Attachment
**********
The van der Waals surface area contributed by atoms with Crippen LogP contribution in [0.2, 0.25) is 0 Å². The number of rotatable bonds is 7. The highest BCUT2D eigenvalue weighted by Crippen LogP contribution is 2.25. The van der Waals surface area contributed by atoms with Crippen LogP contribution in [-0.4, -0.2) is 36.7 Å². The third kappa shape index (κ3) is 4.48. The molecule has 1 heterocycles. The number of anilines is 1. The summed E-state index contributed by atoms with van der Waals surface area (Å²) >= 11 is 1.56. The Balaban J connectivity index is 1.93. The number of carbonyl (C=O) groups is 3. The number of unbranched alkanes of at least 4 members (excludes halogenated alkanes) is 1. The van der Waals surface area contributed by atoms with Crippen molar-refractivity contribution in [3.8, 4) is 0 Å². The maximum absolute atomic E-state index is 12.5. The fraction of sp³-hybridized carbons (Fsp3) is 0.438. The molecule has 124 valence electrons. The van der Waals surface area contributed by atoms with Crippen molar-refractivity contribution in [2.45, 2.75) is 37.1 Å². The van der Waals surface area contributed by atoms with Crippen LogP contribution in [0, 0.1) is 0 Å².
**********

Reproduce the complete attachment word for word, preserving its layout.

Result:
The van der Waals surface area contributed by atoms with Crippen LogP contribution in [0.2, 0.25) is 0 Å². The number of rotatable bonds is 7. The highest BCUT2D eigenvalue weighted by Crippen LogP contribution is 2.25. The van der Waals surface area contributed by atoms with Crippen LogP contribution in [-0.4, -0.2) is 36.7 Å². The third kappa shape index (κ3) is 4.48. The molecule has 1 heterocycles. The number of anilines is 1. The summed E-state index contributed by atoms with van der Waals surface area (Å²) >= 11 is 1.56. The Balaban J connectivity index is 1.93. The number of carbonyl (C=O) groups is 3. The number of unbranched alkanes of at least 4 members (excludes halogenated alkanes) is 1. The van der Waals surface area contributed by atoms with Crippen molar-refractivity contribution in [3.8, 4) is 0 Å². The maximum absolute atomic E-state index is 12.5. The fraction of sp³-hybridized carbons (Fsp3) is 0.438. The molecule has 124 valence electrons. The van der Waals surface area contributed by atoms with Crippen molar-refractivity contribution in [2.45, 2.75) is 37.1 Å². The van der Waals surface area contributed by atoms with Crippen LogP contribution in [0, 0.1) is 0 Å².